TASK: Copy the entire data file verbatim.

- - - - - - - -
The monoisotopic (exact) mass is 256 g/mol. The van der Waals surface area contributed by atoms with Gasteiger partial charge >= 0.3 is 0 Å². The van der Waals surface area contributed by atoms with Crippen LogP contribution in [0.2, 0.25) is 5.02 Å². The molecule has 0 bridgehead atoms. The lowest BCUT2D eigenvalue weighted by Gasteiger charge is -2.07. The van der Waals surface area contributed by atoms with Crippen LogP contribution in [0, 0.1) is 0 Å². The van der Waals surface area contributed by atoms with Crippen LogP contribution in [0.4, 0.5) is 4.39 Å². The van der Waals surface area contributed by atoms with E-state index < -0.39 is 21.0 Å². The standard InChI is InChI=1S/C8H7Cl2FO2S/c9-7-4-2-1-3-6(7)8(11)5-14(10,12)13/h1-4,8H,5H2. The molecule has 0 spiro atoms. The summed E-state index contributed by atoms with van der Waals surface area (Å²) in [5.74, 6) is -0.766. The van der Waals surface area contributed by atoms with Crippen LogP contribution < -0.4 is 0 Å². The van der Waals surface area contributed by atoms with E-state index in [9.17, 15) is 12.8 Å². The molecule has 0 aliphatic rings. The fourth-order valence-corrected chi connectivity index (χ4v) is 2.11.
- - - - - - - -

The monoisotopic (exact) mass is 256 g/mol. The van der Waals surface area contributed by atoms with Gasteiger partial charge >= 0.3 is 0 Å². The van der Waals surface area contributed by atoms with Crippen LogP contribution in [0.2, 0.25) is 5.02 Å². The molecule has 0 bridgehead atoms. The lowest BCUT2D eigenvalue weighted by Gasteiger charge is -2.07. The van der Waals surface area contributed by atoms with Crippen LogP contribution in [0, 0.1) is 0 Å². The van der Waals surface area contributed by atoms with Crippen LogP contribution in [0.4, 0.5) is 4.39 Å². The van der Waals surface area contributed by atoms with E-state index < -0.39 is 21.0 Å². The standard InChI is InChI=1S/C8H7Cl2FO2S/c9-7-4-2-1-3-6(7)8(11)5-14(10,12)13/h1-4,8H,5H2. The molecule has 0 spiro atoms. The summed E-state index contributed by atoms with van der Waals surface area (Å²) in [5.74, 6) is -0.766. The van der Waals surface area contributed by atoms with Crippen LogP contribution < -0.4 is 0 Å². The van der Waals surface area contributed by atoms with E-state index in [9.17, 15) is 12.8 Å². The molecule has 0 aliphatic rings. The fourth-order valence-corrected chi connectivity index (χ4v) is 2.11.